So sure, if you have a Google Wallet account and it’s got a few dollars ferreted away in it, there’s really no reason not to get one. While it may be a low-risk action for you though, the card provides plenty of value to the folks in Mountain View – an earlier report from AllThingsD painted Google’s push into a more physical payment scheme as a way to gather more consumer purchasing data to help power its gigantic online advertising business.

Author: Chris Velazco (TechCrunch)

Windows Phone Now Sees 10M Transactions And 500 New Apps Daily, Has Served 3B Total Downloads

Last week Instagram and Waze came to the Windows Phone platform, bringing two applications to Microsoft’s smartphone venture that it has long lacked.

Microsoft also released a set of numbers that outline the platform’s growth, and yet modest size. Windows Phone has seen 3 billion applications downloads, a fine number for the platform, but something that pales in comparison to iOS’s more than 60 billion aggregate downloads.

The platform tallies 10 million app transactions each day, or 300 million per month. That’s up from 9 million per day in September, and 6.66 million per day in June. According to the company, 500 new Windows Phone applications are uploaded daily.

The release of Windows Phone 8 remains the crux moment for the platform, with “monthly paid app revenue” up 181% since its launch. Also in roughly the past year, app downloads have increased 290%. Windows Phone is small, but growing at healthy rates.

The above figures indicate that there is likely enough user activity for developers to warrant the platform enough attention to build for it. However, Windows Phone remains especially small in its home market, the United States, a key application revenue source for iOS and Android developers. Its lack of popularity in that country likely tempers developer enthusiasm.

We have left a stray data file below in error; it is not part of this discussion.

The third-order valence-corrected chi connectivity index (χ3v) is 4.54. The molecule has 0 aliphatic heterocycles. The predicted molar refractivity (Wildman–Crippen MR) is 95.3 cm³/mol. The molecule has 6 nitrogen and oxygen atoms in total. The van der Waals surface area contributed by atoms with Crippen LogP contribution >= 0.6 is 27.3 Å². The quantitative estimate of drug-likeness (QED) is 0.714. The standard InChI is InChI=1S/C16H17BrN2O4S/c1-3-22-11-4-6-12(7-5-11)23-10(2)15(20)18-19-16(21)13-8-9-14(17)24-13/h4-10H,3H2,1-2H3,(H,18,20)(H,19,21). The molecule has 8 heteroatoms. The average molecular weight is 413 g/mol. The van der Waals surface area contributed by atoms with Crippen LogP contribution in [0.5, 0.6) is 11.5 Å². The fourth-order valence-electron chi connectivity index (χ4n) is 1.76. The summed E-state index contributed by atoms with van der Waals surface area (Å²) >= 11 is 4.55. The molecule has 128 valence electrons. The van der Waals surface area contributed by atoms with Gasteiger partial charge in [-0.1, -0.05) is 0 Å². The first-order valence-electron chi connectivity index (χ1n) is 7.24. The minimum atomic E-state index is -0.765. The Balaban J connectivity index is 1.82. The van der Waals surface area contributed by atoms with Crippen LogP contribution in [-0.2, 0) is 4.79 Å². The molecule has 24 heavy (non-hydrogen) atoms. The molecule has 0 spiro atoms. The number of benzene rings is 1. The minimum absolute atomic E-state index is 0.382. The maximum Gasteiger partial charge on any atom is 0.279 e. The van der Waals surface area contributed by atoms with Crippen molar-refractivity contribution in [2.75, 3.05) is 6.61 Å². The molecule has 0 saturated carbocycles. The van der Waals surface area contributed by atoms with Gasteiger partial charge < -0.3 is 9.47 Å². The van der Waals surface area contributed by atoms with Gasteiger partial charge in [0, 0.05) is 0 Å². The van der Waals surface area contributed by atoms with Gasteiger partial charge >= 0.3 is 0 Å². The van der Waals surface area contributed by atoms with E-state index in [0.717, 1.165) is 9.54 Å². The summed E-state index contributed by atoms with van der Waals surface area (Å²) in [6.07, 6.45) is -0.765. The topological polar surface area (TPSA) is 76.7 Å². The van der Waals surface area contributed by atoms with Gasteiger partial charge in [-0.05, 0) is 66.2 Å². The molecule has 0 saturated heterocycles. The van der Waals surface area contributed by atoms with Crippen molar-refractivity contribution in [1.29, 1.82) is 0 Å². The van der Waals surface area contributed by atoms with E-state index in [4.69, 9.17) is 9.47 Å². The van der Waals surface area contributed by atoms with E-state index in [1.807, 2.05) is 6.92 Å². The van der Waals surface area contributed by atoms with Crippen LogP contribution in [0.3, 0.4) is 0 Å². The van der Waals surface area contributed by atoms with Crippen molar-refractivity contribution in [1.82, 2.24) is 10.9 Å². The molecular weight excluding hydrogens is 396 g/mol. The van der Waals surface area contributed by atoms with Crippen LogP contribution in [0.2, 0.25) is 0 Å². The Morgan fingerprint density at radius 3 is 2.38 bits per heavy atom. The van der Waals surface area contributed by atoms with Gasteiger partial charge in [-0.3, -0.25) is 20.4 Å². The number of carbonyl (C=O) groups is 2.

Sales numbers for Windows Phone handsets are growing, often at triple digit paces on a year-over-year basis, but the platform was small enough a year ago that those figures don’t indicate rampaging growth that could rival iOS or Android on a unit volume basis anytime soon.

The company still has most of its work in front of it: Unit volume must rise in the United States, and other issues such as developer lassitude persist.

The above all sums to the simple fact that Microsoft, through expense and struggle, has managed to build a mobile platform that has achieved something close to exit velocity. It wasn’t long ago that that wasn’t true, and that Windows Phone was more the butt of jokes than something for developers to begin to get to know.

Author : Alex Wilhelm (TechCrunch)